6. #19
    -80guru: Sorry, I didn't mean to jump on you. I'm just a little stressed over this.

  7. #20
    Join Date
    Apr 2004
    Posts
    7,680
    I suppose ther is alot of guessing but until your guy does a capcity check of your current system you can guess all you want as to why the reason is. If you currenly have a 4 ton system and you are only getting 38,000 btuhs of total cooling out of it, then the system has a problem, if you are getting a close to nominal 48,000 then your system may indeed be undersized.

    Manual J8, unfortunately doesnt account for trees, it does for whatever reason care if your bug screens are inside or outside of your windows, go figure.

  8. #21
    Join Date
    Feb 2005
    Location
    small island in the Pacific Ocean
    Posts
    558
    question, (still learning) if max is 60 and MCA is 38, can you not multiply 38 * 125% = 47.5 and go with a 50 amp breaker if such is available (i don't think they are)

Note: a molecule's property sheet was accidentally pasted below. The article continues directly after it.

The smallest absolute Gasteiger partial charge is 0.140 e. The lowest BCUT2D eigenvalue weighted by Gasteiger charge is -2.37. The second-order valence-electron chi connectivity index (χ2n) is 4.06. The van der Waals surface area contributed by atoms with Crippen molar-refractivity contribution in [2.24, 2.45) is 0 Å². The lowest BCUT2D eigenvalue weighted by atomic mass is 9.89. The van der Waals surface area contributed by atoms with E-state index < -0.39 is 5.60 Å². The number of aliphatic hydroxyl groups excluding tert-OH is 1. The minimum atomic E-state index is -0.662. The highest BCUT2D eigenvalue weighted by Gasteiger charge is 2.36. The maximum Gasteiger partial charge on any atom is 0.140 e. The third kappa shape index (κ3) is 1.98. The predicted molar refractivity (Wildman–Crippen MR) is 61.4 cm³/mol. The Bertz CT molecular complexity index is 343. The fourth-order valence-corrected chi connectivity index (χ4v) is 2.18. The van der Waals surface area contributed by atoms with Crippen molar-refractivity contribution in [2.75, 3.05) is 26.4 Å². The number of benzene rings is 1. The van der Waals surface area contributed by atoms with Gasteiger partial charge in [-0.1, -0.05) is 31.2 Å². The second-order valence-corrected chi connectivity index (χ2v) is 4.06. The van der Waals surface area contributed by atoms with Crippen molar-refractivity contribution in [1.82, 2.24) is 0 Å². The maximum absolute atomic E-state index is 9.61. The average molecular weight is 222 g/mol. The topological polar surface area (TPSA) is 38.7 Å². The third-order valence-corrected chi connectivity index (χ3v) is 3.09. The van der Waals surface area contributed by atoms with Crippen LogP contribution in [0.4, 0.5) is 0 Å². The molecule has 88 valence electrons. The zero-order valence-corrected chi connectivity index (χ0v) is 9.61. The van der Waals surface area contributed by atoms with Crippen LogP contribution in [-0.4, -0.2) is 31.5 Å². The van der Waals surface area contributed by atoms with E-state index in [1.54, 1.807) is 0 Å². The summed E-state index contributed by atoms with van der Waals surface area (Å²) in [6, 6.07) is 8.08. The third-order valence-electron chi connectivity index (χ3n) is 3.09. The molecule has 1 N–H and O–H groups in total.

9. #22
    Join Date
    May 2001
    Location
    Kansas City
    Posts
    2,729
    Originally posted by phosgene
    question, (still learning) if max is 60 and MCA is 38, can you not multiply 38 * 125% = 47.5 and go with a 50 amp breaker if such is available (i don't think they are)
    You can use a 40 50 or 60 Amp breaker, whatever holds without tripping. Your wiring just has to be rated for at least 38 amps. Your wire needs to be at least #8 copper.

    Fas Eddy; If the load calc says 4.6 tons you put in a 4 ton unless the old 4 ton compressor has lost capacity and then you would put in the 5 ton?